Why You Keep Seeing the Same Movie Over and Over Again

There is no end to the lengths Hollywood will go to make a major theatrical release that can be summed up in a poster

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Kimberley French / 20th Century Fox

Best friends Tuck (Tom Hardy, left) and FDR (Chris Pine) compete for one woman in "This Means War."

This is a Hollywood story. It contains fleeting sex, mild comic violence and no liberal cant, yet may be of interest to those who are curious as to why you keep seeing the same movie over and over again.

Some time ago, I received a script for a comedy film that was in want of work. This happened often when I was at The Simpsons, typically after all the senior writers had rightly passed. This script had been through several drafts before it got to me, and it was truly terrible, perhaps the worst I’ve ever read that somebody had paid cash money for. This umpteenth draft contained a scene of a screaming man riding a wrecking ball and not one but two scenes of a character overhearing two people apparently having sex (“Deeper! Deeper!”) who are in fact doing something else (e.g. massaging a leg cramp, kneading dough). It was tailored for two African-American comic actors and was riddled with ridiculous and impenetrable urban slang that turned out to be wholly invented by a middle-aged Caucasian.

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I met with the executive in charge and laid out a plan for a movie that would have the same title as the script. The executive agreed that the writing was awful, that it required as much work as I said, but “we need somebody with less problems with it, because we’re shooting in six weeks.”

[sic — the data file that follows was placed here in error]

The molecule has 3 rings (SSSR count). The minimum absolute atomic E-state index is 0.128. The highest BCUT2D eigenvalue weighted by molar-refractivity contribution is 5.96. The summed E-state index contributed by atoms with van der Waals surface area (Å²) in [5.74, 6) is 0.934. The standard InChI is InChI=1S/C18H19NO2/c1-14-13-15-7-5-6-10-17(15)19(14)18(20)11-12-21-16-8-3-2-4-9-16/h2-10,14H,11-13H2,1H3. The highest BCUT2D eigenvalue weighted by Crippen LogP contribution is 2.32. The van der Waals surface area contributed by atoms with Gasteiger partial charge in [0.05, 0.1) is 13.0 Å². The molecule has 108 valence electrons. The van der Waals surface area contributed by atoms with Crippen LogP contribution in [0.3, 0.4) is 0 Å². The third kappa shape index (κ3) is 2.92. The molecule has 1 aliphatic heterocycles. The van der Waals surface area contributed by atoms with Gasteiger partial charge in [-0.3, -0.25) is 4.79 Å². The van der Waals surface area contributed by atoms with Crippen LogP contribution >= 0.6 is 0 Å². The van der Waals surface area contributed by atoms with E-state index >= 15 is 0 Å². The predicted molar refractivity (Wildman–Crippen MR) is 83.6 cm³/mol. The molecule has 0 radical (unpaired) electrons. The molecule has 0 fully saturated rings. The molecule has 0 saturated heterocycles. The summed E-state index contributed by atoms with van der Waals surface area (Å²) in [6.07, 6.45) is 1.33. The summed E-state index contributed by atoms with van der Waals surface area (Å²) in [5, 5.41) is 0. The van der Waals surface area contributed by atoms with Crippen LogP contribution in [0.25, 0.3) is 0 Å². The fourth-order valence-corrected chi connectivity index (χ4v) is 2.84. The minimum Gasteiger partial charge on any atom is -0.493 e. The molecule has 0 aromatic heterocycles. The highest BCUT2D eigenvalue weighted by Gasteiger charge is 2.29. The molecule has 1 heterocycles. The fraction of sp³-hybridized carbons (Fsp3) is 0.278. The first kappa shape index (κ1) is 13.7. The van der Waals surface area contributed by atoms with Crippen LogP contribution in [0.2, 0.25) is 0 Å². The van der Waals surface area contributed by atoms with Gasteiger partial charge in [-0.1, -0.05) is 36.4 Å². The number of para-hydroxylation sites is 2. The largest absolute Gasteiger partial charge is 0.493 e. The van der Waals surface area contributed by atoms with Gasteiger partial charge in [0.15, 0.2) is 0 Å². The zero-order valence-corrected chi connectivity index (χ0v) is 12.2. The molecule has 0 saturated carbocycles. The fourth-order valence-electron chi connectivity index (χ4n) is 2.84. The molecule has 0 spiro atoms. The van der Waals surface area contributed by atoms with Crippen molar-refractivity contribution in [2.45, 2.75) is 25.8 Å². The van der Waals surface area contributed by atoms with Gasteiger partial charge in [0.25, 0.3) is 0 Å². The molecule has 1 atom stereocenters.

The script was This Means War. The meeting took place circa 1998. A movie with the same name, starring Reese Witherspoon, opens this Friday.

The realized version of this long ago irredeemable screenplay could very well be swell. Witherspoon is always adorable, and the director McG knows his way around action comedy. I will be seeing it, in spite of myself, because I know that the fact that this movie got made at all is what is wrong with our entertainment apparatus.

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When you hear a movie took many years to make, you think of an artist who fell in love with a piece of material, a story, a character, perhaps just an idea and fought for years to get it made against all odds. This Means War was not that. It was a movie that was going to get made, no matter what, even though it had no characters or story or any real idea behind it, only a concept, and that concept was not for a film but a poster.

Two CIA agents compete for the same woman using high-tech weaponry. (In the draft I read, they designed video games but still had access to guided missiles.)

This Means War is “high concept,” meaning the whole movie can be conveyed in a tweet or, better yet, a pictogram. What this also usually means is that there is no movie there, and that whatever movie there is to be has to be stuffed into the sausage casing or whatever filmmaking metaphor you prefer. This is by no means doomed to failure; faced with a moribund Mission Impossible franchise, director Brad Bird and writers Josh Appelbaum and André Nemec managed to reupholster the series handsomely.

The problem with this dependence on easily marketed or presold goods is not (always) with the movies that get made but the ones that don’t. These unmade movies, conceived from the inside out, driven by character and thematic exploration, routinely get dismissed as “execution dependent.” In other words, to be successful, the movie would have to be good. That terrifies Hollywood.

Meanwhile, as I was writing this, some spam infiltrated my inbox. It invites me to a webinar, whatever that is, promising in 90 minutes and for $59 to reveal the answer to the question every screenwriter today must ask:

“Is Your Concept High Enough?”

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